Thursday, March 24, 2016

Maundy Thursday 2016

Terrorism Tango


As if it weren't bad enough that President Obama watched a baseball game just hours after the horrific terror attack in Brussels, last night he and First Lady Michelle were photographed dancing the tango at a state dinner in Buenos Aires.

According to him, doing such things is how you defeat terrorism: “We defeat them in part by saying ‘You are not strong, you are weak.’”

Some of us, of course, are not convinced that eating hot dogs with the likes of Raúl Castro and auditioning for an eventual gig on Dancing With the Stars will do anything to demoralize the sort of people who are carrying out such attacks.

The president's fans in the progressive mainstream media (but I repeat myself) are tying themselves in knots trying to make the argument that Obama's approach is "working," and that we simply need to give it time. But he's running out the clock on this issue, and that is becoming clearer by the day. He's not going to let Islamic terrorists disrupt his victory lap...

"It's almost like he doesn't care what people think of him anymore..."

He actually says so out loud these days...

Three Days

The Easter Triduum begins with The Mass 
of the Lord's Supper this evening.

Every Catholic Mass includes a commemoration of the Last Supper, of course, but this Mass does so more fully. The ritual washing of feet is typically part of the Mass (and is where the name "Maundy Thursday" comes from), for instance.

Although it unfolds over a three-day period the Easter Triduum is, liturgically speaking, a single day in which the faithful celebrate the Paschal Mystery.

Requiescat in Pace

After enjoying a brief respite from such sad news recently, yesterday brought word of the passing of two public figures who played meaningful roles in my life...

As Ken Reeves on The White Shadow

Actor Ken Howard passed away in Los Angeles at age 71. He enjoyed
a long and successful career both in front of the camera and as a political figure. At the time of his death he was serving as president of SAG-AFTRA. He was first elected as a union president in 2009.

In the fall of 1980 I played in a charity basketball game at the high school where I was teaching in Topeka, Kansas. Howard's CBS series The White Shadow was at its peak at the time, and my students (who knew I liked the show) began referring to me as "the Red Shadow" after my marginally-impressive performance in that game.

From that point on I followed Howard's career with special interest, and whenever I'd see him it would bring back fond memories of my brief time in Topeka.

Catcher with the St. Louis Cardinals

By the time I started paying serious attention to baseball, Joe Garagiola's career as a player had long since come to an end. The St. Louis native spent five and a half seasons as a bench player for the hometown Cardinals, then bounced around with the Pirates, Cubs, and New York Giants. He was a career .257 hitter who had some defensive value. In 1951 he led the National League in passed balls, and the following season he lead the league in most times caught stealing (35).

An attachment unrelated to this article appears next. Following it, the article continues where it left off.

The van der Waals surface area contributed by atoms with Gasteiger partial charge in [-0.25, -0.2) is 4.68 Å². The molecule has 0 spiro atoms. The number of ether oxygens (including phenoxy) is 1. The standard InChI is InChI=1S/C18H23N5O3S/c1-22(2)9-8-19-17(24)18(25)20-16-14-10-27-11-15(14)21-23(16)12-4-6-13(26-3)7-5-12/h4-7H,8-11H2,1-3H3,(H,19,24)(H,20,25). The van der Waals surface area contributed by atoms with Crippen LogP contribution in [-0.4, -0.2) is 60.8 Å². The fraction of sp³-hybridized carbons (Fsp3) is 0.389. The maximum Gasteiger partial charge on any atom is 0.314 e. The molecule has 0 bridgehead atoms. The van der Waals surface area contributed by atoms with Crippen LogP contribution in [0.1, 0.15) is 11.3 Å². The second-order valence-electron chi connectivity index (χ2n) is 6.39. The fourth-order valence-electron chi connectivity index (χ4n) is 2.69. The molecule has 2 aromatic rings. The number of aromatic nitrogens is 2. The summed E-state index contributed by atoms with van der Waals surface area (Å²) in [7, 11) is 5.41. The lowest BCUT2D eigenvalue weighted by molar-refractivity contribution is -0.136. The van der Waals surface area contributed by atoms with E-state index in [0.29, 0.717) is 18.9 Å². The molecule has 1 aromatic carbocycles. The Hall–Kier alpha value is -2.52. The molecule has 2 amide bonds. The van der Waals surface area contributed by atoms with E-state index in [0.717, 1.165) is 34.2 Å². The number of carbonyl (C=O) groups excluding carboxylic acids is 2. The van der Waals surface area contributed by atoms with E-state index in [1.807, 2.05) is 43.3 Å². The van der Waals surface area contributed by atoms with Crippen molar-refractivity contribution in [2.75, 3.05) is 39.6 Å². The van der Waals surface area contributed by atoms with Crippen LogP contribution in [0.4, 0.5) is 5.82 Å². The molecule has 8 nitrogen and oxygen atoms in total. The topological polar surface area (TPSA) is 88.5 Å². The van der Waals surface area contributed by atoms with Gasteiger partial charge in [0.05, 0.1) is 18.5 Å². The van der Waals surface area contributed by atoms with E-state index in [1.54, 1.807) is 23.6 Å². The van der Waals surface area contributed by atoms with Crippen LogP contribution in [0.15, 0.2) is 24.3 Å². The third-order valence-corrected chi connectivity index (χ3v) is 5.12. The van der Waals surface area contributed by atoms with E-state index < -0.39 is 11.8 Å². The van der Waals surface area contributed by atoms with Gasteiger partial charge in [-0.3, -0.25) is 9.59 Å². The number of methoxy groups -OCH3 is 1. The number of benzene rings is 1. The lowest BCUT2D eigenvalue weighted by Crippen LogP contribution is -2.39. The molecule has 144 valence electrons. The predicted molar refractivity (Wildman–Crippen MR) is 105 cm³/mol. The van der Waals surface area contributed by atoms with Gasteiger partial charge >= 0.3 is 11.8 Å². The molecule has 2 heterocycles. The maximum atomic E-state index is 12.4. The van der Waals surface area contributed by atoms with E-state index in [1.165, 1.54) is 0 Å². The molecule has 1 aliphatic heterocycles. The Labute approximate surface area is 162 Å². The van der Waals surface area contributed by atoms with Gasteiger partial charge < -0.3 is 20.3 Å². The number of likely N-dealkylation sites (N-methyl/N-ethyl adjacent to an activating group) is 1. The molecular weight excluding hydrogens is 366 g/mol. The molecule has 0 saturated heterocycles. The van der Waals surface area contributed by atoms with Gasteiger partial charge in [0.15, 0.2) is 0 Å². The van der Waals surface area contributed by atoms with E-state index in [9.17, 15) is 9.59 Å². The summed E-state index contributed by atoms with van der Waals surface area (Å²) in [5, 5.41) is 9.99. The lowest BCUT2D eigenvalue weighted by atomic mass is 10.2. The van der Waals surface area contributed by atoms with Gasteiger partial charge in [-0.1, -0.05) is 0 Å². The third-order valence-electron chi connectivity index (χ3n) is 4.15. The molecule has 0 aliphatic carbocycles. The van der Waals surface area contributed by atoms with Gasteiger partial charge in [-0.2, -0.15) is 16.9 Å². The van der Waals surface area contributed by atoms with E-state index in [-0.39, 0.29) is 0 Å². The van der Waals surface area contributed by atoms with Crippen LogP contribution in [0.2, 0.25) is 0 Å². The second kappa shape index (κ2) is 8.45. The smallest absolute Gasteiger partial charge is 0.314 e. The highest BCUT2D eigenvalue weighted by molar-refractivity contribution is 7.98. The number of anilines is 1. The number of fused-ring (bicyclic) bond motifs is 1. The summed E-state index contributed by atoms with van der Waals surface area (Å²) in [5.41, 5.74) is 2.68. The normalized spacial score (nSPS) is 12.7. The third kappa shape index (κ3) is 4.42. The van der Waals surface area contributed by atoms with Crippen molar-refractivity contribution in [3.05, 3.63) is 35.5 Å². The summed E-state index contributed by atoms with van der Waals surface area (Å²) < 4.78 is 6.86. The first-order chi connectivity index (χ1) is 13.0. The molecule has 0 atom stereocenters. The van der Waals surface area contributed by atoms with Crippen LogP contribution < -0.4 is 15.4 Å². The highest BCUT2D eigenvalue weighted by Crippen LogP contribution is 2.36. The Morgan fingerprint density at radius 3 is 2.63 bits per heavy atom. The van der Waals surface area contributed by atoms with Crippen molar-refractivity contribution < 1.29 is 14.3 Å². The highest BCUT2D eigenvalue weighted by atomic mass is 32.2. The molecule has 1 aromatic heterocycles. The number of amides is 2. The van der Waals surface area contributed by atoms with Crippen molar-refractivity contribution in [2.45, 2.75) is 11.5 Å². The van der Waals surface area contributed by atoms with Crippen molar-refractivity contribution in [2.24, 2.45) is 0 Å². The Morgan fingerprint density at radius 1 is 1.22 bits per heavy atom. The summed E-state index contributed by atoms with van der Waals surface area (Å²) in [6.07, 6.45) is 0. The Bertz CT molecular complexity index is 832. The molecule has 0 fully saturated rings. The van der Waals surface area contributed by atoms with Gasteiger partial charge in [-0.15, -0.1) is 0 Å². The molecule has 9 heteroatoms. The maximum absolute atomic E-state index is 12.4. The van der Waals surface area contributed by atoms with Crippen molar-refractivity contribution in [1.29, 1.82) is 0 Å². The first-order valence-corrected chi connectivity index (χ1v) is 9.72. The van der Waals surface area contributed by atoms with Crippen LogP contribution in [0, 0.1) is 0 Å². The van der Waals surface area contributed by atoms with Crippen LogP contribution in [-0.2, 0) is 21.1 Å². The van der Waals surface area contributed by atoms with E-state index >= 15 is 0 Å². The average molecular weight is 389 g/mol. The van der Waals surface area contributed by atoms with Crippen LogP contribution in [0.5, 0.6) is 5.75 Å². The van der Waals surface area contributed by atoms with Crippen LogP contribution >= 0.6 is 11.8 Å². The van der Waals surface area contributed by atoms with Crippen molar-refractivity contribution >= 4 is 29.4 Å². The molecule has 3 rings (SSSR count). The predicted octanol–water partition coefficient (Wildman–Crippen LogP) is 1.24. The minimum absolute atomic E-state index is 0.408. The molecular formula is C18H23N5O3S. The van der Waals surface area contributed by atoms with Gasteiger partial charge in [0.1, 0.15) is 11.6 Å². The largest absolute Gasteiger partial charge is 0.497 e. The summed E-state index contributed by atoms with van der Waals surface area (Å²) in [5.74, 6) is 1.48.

Of course, I remember him as a regular announcer on NBC's Game of the Week broadcasts, and as a raconteur who frequently appeared on The Today Show, The Tonight Show, and other talk shows.

He was one of the best ambassadors the game ever had, and he received numerous honors for those contributions in his lifetime.

Joe died yesterday at his home in Scottsdale, Arizona. He was 90.


From the pen of Chip Bok, whose editorial cartoons you should read often, as I do.

Until Next Time...

Although we are unsure about precisely when J.S. Bach composed his famous Brandenburg Concertos, we do know that he presented the handwritten compositions to Christian Ludwig, a local nobleman, on March 24, 1721. It is believed that Bach was hopeful of gaining employment from Ludwig as a result of his gift, but if so the gesture was a failure.

That aside, these works are among the most beloved and most-performed in the entire Baroque repertoire.

Each concerto in the set has its own unique charms, and I never tire of hearing them. I take no position on the relative merits of period versus modern instruments, and I'm not qualified to comment on the ongoing battles over tempo (though I do prefer slightly slower renderings). I enjoy it all.

One of my favorite aspects of Concerto No. 6 in B flat major is the unusual instrumentation, which includes no violin parts. It was written to be played by four violas (two each of two different types), a cello, a violone, and a harpsichord. 

No. 6 is also a splendid example of Bach's complete mastery of polyphony.

Today's send-off is a superb performance of the No. 6 in B flat major in its entirety
by Freiburger Barockorchester (Freiburg Baroque Orchestra). It was recorded live on March 24, 2000 at Köthen Castle, where it is believed the Brandenburg Concertos made their public debut in 1850. Enjoy...

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